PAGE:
Akin to her beloved Yasmin series, author Saadia Faruqi offers up a new set of books similarly rich with culture, family mishaps, problem solving, and fun for early readers. This is the first book in the series, with three more announced that follow the Pakistani American family, and seem to perhaps even connect to Yasmin (based on the cover pictures). The books are not religious, Ali’s mom wears hijab, and there is an Eid title in the series, but having only seen this particular book I’m not sure if it is faith detailed or not. Over three chapters and 32 brightly illustrated pages, second grader Ali Tahir, along with his little brother and Dada head to the South Asian store to find some snacks and ends up having to find little Fateh. With a family portrait and Urdu words defined at the start, the story concludes with some jokes, some details about traditional desi snacks, questions to consider and info about the Muslim author and Muslim illustrator.
It has finally stopped raining and Dada needs snacks, so he puts Fateh in the stroller and the three of them head off to the market. Dada is from Pakistan and he and Dadi live with Ali’s family. Once they make their way to the store, they take in the sights and start looking for Dada’s favorite chips. Ali has to let go of Fateh’s hand to catch a spicy chips display from falling over, and that quickly Fateh disappears.?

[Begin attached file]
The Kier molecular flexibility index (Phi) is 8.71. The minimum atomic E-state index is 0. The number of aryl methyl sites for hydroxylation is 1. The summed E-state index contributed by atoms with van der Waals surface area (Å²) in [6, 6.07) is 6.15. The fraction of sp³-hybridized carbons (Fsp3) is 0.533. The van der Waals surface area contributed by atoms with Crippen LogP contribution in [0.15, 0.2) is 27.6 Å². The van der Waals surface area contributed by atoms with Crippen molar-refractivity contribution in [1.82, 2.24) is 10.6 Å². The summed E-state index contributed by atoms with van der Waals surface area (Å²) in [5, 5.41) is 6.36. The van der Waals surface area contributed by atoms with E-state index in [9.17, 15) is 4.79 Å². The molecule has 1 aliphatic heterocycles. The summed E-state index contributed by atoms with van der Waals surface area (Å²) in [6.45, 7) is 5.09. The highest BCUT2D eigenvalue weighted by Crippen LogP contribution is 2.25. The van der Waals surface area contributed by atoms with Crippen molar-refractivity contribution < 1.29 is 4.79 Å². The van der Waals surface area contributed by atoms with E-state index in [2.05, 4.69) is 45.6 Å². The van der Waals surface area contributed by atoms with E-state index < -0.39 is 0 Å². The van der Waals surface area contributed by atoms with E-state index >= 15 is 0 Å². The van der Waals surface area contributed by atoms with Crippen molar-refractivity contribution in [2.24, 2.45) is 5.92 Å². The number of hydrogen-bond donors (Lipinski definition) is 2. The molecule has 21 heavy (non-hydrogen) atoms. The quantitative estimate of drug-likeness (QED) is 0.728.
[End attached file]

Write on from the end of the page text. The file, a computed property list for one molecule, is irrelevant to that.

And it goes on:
I love that the Yasmin series is such a staple and so widely beloved that a similar series with a boy protagonist is now going to grace our classroom, school and public libraries. This particular book might only have a #Muslimintheillustrations, but it normalizes religious garb, cultural traditions, and larger themes that unite us all in a fun, age appropriate book that will get early readers smiling and brown Muslim kids glad that yet another mirror exists for them and a window for those around them.